Home' SA 50s Lifestyle : SA 50s Winter 11 Contents 10 Winter 2011
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Protecting your family from
an inheritance nightmare
Estate planning is a topic that
many people would rather not
talk about too often but it's an
important part of the entire financial
planning process for anyone with
responsibilities, whether it is family
With one in three Australian
marriages ending in divorce and
people living longer, the number
of blended families in Australia
is increasing and family life is
becoming more complex.
The need for comprehensive estate
planning has never been more
apparent. For many people these
days, it means considering all
possible scenarios and implications
when mapping out how they wish to
have their estate -- that is, all of your
assets and money -- managed after
It isn't easy making difficult
decisions about loved ones and
it's even tougher for those in de-
facto relationships and second
or subsequent marriages, where
there are children from previous
The difficulty in choosing
beneficiaries and amounts to be
bequeathed means that many
couples choose not to make a
decision at all.
While estate planning laws vary
in every State, wills are rendered
invalid by marriage and may
become partially invalid by divorce
wherever you live. So it's particularly
important for everyone to make a
new will after marrying or divorcing.
Following are some of the estate
planning issues you should consider,
in consultation with your solicitor
and financial planner:
Keeping your will up to date
If you already have a will, you should
update it when your financial or
relationship circumstances change.
While remarriage may revoke an
existing will, divorce may not.
Provide for dependants in your
If dependants do not have specified
entitlements set out in a will, they
may have to make a claim for
entitlement through the courts, at
the expense of the estate.
Nominate guardians for your
If you have children under the age of
18, appointing a guardian for them
in your will may help avoid disputes
between family members by making
your intentions clear.
However, it is not binding as the
Family Court can override your
choice of guardian and appoint a
different guardian when it considers
this to be in the child's best
Careful planning to minimise tax
The executor of a will may decide
to sell the estate assets rather
than pass them directly onto the
beneficiaries. In this case, capital
gains tax may be incurred, reducing
the money the beneficiaries receive.
Bequeathing assets not owned
People need to understand what
they can and can't bequeath. Assets
owned by joint tenants, trusts or
companies can't be included in a will.
Don't assume superannuation will
bypass the estate
Large super funds will usually
automatically pay superannuation
benefits to the deceased person's
estate. Having the funds included
as part of the estate increases the
risk of money falling into the wrong
hands if the estate is challenged.
To ensure superannuation benefits
are paid directly to a beneficiary and
not included as part of their estate,
a person needs to provide a binding
death benefit nomination directly to
their super fund.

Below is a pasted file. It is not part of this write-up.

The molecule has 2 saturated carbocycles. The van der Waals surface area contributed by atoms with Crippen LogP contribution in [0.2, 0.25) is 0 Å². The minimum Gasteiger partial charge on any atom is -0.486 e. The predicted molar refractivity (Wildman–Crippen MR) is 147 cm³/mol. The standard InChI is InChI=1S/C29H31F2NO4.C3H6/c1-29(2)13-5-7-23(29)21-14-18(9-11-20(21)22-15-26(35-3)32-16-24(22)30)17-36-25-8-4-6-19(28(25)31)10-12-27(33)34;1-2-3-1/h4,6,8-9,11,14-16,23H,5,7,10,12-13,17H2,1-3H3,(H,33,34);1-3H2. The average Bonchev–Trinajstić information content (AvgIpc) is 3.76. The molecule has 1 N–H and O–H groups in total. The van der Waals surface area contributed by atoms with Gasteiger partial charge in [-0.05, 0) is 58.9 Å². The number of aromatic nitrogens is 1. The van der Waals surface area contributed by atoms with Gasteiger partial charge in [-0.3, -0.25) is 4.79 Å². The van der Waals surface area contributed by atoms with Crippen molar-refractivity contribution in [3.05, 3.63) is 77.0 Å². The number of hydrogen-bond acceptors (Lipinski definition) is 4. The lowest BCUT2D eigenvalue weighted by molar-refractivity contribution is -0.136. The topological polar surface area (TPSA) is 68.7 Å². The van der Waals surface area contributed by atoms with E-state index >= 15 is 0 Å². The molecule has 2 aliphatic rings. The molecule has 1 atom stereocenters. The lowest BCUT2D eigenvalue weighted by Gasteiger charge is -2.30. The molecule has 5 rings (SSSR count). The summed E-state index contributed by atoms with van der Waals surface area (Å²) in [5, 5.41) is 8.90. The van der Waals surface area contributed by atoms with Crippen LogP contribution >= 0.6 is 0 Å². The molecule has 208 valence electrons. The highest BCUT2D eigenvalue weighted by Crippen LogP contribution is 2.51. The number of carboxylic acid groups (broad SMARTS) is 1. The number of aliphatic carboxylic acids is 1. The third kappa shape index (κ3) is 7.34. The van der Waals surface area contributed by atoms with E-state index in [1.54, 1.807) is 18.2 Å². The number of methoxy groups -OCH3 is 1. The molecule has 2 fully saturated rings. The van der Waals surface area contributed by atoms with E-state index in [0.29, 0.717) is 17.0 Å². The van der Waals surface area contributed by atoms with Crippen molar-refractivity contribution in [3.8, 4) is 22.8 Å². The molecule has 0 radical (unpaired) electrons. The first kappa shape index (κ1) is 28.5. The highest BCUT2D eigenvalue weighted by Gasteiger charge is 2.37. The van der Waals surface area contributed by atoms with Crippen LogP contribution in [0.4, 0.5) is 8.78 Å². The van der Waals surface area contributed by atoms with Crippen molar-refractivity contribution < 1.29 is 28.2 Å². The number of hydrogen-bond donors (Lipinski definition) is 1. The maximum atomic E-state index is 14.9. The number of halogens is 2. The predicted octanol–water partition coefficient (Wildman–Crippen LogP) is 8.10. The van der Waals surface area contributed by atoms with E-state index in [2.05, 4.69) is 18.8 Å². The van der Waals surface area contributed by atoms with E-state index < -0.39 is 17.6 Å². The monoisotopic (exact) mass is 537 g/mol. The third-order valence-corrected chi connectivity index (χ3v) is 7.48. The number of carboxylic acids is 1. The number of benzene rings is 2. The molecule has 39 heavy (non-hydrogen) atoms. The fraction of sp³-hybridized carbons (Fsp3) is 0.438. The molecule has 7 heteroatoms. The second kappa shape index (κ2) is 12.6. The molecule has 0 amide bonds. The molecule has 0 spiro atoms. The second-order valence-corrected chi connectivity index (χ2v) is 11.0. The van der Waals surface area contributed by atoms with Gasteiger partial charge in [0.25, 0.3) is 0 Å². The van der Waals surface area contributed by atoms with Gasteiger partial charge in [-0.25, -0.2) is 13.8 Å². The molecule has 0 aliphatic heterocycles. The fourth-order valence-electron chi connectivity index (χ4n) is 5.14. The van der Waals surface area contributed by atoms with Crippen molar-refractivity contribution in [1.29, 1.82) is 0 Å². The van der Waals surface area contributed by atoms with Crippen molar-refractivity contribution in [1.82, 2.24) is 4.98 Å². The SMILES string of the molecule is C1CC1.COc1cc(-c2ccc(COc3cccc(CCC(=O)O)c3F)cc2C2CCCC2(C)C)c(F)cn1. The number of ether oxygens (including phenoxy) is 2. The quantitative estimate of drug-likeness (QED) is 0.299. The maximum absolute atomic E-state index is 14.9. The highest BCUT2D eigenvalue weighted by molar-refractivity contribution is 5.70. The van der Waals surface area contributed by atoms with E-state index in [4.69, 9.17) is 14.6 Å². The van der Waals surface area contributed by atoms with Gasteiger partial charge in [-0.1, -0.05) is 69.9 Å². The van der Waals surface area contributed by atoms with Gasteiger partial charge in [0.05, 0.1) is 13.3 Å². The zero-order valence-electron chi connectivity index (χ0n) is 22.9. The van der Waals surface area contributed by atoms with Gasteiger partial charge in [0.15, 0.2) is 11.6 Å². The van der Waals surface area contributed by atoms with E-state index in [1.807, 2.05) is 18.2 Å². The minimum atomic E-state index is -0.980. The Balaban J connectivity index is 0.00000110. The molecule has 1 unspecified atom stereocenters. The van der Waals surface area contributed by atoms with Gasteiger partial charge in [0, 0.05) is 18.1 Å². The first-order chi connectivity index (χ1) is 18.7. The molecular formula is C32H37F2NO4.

Managing family trusts
Family trusts need trustees to
manage them. If, for example, a
person stipulates in their will that
when they die their sister is to be
the person who appoints the trustee,
what happens if the sister dies a
short time later?
If the sister has in her will that a
cousin is the appointer, the family
trust moves to the control of that
cousin. When making a will, think
about these scenarios. It may
be appropriate for a second or
third person to be nominated as
To ensure your assets remain
within your family for its benefit,
a Testamentary Trust might be an
option. Put simply, this is a trust
established by a will.
Rather than assets being distributed
upon death, some or all of the
assets would remain in this trust
for the benefit of a specific group of
beneficiaries named in the will.
There are also tax advantages in
having a Trust to ensure more
income is distributed to "dependent"
children. Let's say a father leaves
daughter, who later separates from
The Family Court in a divorce
settlement may well rule that the
spouse is entitled to a proportion of
the inheritance. However, this could
be avoided if the assets had been
left to the children in a trust. Be
clear and concise. Ambiguity in a will
can lead to unnecessary disputes
over meaning and the wishes of the
deceased person may not be carried
out as intended.
While the saying "you can't rule
from the grave" carries some truth,
planning for what will happen after
you die will ensure your hard earned
assets are protected and your
wishes carried out.
Estate planning is just as important
as planning financially for other
stages in your life, such as marriage,
starting a family or retirement. After
all, why work to create wealth only to
see it dissipated by not planning for
its distribution after your death?
While only a qualified practitioner
can legally prepare a will, a financial
planner can help you navigate
your way through the complexities
of estate planning and provide
a framework for ensuring all
considerations are covered when
mapping out your final wishes.
*Mark Borg is an Authorised
Representative of AMP Financial
Planning Pty Ltd, ABN 89 051 208
327, AFS Licence No. 232706.
Any advice given is general only
and has not taken into account
your objectives, financial situation
or needs. Because of this, before
acting on any advice, you should
consult a financial planner to
consider how appropriate the advice
is to your objectives, financial
situation and needs.
By AMP Financial Planner Mark Borg*
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